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Wednesday, December 31, 2014

2014 - a Year of Traveling and Story Telling

Time flies. 2014 too flew away! But it was a kind year. It gave me opportunities to tell the stories that I CARED FOR. And it also got me the greatest of recognitions! Shared here are some of those moments and some of the stories that I told.

January: Telling the story of the forest women

The first month of 2014 took me to the Eastern Ghat mountains of India, to villages that are home to several primitive  tribes including the Koyas and the Kondas whose livelihood depends on hunting and gathering herbs. 

Here, in the dense forest, I met women who are turning entrepreneurs, using renewable energy. They use solar powered driers to dry their herbs and are selling the herbs to a clientele that includes large corporate houses! Here is one of their stories.

Monday, December 29, 2014

10 Years After the Tsunami : How Are the Women?

10 years have passed since the devastating Tsunami happened.  How have things changed on the ground since then, especially for those who bore the brunt of that disaster? In this second part of my photo blog,  I am sharing few photographs of women in the coastal villages that I met.

 The most optimistic picture that I saw was this...




I met this woman - Shivapiriya - near the famous shore temple of Mahabalipuram. She was there with her sister, speaking to a relative on a cell phone. 10 years ago, she didn't have a cell. But today, if disaster strikes, Kavitha is confident that she can reach out someone- anyone -and call for help, no matter wherever she is. No technology alone cannot guarantee safety, not of the climatic kind, but it can sure decrease the level of helplessness, especially for a woman.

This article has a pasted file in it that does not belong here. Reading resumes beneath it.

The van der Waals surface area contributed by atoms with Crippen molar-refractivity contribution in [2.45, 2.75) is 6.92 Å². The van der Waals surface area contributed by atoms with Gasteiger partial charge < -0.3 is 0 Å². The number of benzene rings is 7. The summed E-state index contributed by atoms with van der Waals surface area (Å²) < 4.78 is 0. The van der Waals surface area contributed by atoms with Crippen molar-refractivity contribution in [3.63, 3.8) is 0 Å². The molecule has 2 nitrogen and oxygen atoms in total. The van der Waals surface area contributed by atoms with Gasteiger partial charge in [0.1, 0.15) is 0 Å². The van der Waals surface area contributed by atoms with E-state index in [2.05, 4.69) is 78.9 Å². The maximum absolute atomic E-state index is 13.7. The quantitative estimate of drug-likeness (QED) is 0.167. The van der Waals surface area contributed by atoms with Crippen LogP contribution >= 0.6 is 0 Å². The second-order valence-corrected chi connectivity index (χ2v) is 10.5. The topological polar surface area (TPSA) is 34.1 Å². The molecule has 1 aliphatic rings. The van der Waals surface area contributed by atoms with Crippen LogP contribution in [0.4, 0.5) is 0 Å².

And the most depressing picture was this...

Friday, December 26, 2014

In Photos: Life After 10 Years of Tsunami - Part 1

It's been 10 years since the devastating Asian Tsunami happened. How have things changed on the ground since then, especially for those who bore the brunt of that disaster? To find the answer, I recently visited some villages along the east coast of India. Shared here are few glimpses of life I saw there.


 And now there's another shrine - The Tsunami Temple




The Tsunami in 2004 took a lot - lives, homes and assets included - but also gave something. This structure, for example, emerged out of  the sea  next to the famous shore temple of Mahabalipuram  and quickly gained popularity as the Tsunami Temple. Natarajan, a tourist guide told me, 'this is our latest attraction'  and then, "but you can't go there. It's too slippery".   Now, that's a fitting gift of a disaster!

"Tourism matters, tourists matter, we don't"


Prabhakar Sharma sells souvenirs on the beach. After the Tsunami in 2004, the government was quick to restore the Shore Temple of Mahabalipuram, he said. But,  for the owners of over 100 makeshift shops that were also destroyed by the tsunami, there hasn't been any compensation. A bitter Sharma told me this : "The govt invested well into restoring the temple and the facilities for the tourists. But we, the beach traders who sustain the tourists interests, were left to lick our  own wounds. We just didn't matter"

           A new trail of disasters

There is an alarming rate of erosion along the coast and every village has at least half a dozen houses that are in various stages of destruction.